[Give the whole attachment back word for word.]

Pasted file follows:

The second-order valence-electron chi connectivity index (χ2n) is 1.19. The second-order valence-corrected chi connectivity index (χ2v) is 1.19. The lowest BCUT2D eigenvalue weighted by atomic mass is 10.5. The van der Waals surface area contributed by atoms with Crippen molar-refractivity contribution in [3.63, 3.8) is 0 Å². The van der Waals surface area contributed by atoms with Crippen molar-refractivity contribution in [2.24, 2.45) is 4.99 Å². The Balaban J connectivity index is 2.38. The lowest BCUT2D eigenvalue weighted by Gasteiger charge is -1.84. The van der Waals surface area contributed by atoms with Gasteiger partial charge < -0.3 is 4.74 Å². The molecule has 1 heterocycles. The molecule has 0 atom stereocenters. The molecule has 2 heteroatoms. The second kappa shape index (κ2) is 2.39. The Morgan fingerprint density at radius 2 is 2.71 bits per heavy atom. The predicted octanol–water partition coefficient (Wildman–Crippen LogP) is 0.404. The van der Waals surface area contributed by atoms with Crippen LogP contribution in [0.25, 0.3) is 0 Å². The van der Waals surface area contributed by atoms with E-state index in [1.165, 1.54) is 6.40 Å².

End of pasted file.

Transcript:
The second-order valence-electron chi connectivity index (χ2n) is 1.19. The second-order valence-corrected chi connectivity index (χ2v) is 1.19. The lowest BCUT2D eigenvalue weighted by atomic mass is 10.5. The van der Waals surface area contributed by atoms with Crippen molar-refractivity contribution in [3.63, 3.8) is 0 Å². The van der Waals surface area contributed by atoms with Crippen molar-refractivity contribution in [2.24, 2.45) is 4.99 Å². The Balaban J connectivity index is 2.38. The lowest BCUT2D eigenvalue weighted by Gasteiger charge is -1.84. The van der Waals surface area contributed by atoms with Gasteiger partial charge < -0.3 is 4.74 Å². The molecule has 1 heterocycles. The molecule has 0 atom stereocenters. The molecule has 2 heteroatoms. The second kappa shape index (κ2) is 2.39. The Morgan fingerprint density at radius 2 is 2.71 bits per heavy atom. The predicted octanol–water partition coefficient (Wildman–Crippen LogP) is 0.404. The van der Waals surface area contributed by atoms with Crippen LogP contribution in [0.25, 0.3) is 0 Å². The van der Waals surface area contributed by atoms with E-state index in [1.165, 1.54) is 6.40 Å².